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THE HOYOS FILE: Crying all the way to the bank

Patrick Hoyos

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It is quite touching, I find, the concern of Sir Neville Nicholls at the public outcry over electricity rates.
The chairman of the Fair Trading Commission (FTC), the agency which saw nothing wrong with guaranteeing the local electricity semi-monopoly a full ten per cent return on assets employed without having to worry about losing one red cent from increasing fuel prices, seems however, more interested in setting the record straight than in consoling the average consumer in his or her time of economic crisis.
Sir Neville, if I understand it correctly, wants the FTC to undertake a campaign to justify its decision to award that ten per cent return on assets (ROA) by ensuring that people understand it was not a ten per cent increase in prices which the FTC awarded.
No, it wasn’t. It has turned out to be 40 per cent. In 18 months.
The fact is that according to an ad published recently by the company itself, the Barbados Light & Power Co. is today charging abut 40 per cent more for the same 300 kilowatts of electricity than it did 18 months ago.
This is partly because of the price increase allowed to the company, and partly due to the fuel surcharges, a price increase by another name, and fully allowed by the FTC.
As we noted in this space last week, for the same amount of electricity used in January 2010, a user of 300 kilowatts of electricity paid $147.03 for the energy plus the fuel surcharge and $22.06 in VAT.
In July 2011 the bill for the same 300 kilowatt hours was $200.33.
So the average cost for running electricity in your home has gone up by around 36 per cent. It is higher if your usage can be deemed “heavy” – say, for example you run a business or a 24/7 enterprise.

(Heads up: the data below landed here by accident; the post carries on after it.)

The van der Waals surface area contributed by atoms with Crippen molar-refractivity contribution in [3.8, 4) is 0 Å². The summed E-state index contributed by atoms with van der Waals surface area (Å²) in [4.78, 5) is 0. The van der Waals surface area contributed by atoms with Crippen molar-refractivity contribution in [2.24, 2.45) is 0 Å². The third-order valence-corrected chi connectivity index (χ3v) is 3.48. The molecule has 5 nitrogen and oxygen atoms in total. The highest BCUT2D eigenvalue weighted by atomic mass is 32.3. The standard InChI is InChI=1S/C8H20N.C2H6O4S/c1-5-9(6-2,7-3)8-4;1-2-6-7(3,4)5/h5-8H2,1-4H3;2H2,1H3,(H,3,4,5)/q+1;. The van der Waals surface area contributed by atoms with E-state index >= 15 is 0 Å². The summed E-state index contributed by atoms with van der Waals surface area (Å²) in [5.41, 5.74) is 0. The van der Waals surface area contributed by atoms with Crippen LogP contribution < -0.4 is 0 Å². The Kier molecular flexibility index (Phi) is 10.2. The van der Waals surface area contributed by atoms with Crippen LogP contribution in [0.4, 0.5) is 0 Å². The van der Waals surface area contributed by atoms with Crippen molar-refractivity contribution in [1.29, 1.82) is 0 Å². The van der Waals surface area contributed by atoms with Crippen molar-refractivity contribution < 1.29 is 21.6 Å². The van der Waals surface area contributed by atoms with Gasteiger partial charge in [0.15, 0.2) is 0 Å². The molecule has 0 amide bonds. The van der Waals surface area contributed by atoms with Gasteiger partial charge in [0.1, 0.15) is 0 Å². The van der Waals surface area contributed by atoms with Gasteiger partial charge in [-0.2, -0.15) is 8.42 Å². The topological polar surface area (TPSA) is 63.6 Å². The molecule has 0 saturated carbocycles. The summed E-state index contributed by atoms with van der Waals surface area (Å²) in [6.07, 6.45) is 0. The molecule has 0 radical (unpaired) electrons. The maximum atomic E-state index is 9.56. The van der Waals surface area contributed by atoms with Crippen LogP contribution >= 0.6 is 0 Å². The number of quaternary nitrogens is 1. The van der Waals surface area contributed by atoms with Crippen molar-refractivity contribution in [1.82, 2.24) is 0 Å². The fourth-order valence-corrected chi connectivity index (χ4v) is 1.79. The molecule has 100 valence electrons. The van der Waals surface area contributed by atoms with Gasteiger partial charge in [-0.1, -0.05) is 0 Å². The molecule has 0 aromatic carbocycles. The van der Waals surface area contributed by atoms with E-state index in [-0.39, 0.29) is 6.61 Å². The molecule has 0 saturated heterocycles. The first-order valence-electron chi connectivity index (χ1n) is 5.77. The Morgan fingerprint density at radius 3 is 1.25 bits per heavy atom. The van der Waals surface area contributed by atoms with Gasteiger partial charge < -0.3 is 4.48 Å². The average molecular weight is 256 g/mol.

When it mounts its campaign, the FTC could perhaps explain to the public why it continues to allow the electricity supplier and telephone landline supplier to enjoy sweetheart contracts more suited to the early modern development of Barbados, not the present-day highly profitable economic circumstances they are in (despite the recession all around them).
Guaranteed rates of return. Why? Do you think they might up and leave?
As I understand it, “back in the day”, Barbados had utility services in woeful need of capital investment. I was told that in the electricity crisis of the mid-1950s, Grantley Adams, then premier, threatened to nationalize BL&P (then privately owned) if they did not do something to improve service. You see, electricity to Bridgetown was being cut off for a couple of hours around noon each day, and you were warned not to find yourself on elevators at that time.
Too much demand, it seems.
But in order to get what was at the time a very large investment in upgrades, both for electricity and telephone service, the then Public Utilities Board developed a benchmark for regulating prices which said essentially, “Prove to us how much money you have had to spend on those assets you purchased to operate your service, and we will guarantee you a fair return.”
Sort of like a minimum return on your savings deposit. But it sounds fair, doesn’t it?
The problem is that we have come far past that development stage, but we still build in return on assets employed into our price regulations, for both LIME and BL&P, even though they are mightily profitable nowadays.
However, having attended many of the sessions for the last LIME (then Cable & Wireless, mid-2000s) hearing, I can tell you that I had never heard grown men “cry” until I listened to the testimony that the executives rolled out for the occasion.
There was no need to go home and watch Days Of Our Lives. The drama, the emotion, the hardship, yes, the struggle to earn a mediocre profit, oh, it was all there, and could bring tears to your eyes.
Not being a cynical journalist, I almost succumbed many a time.
The tough issue facing the FTC then and now (only one of the tough ones, I should say), is how to agree on the costs of operating such services in order to arrive at the final destination, which is giving the utility a fair return on its assets.
I came to the conclusion that the notion of fair return on assets did not meet a modern standard for a much faster-paced market where the consumer should be far more in charge and where more risk should be borne by the semi-monopoly because their gains are so much greater.
So instead of just educating us in how to accept the inevitable scenario in which we now find ourselves, under which the FTC’s own pricing system has logically priced electricity out of the reach of most people in this country, maybe Sir Neville could start outlining reform-minded legislation that would make the BL&P (and LIME) work harder for their guaranteed returns on investment.
Or is the FTC happy with watching BL&P earn even more profits as many of their customers go broke trying to pay their light bills? It can be tough crying all the way to the bank.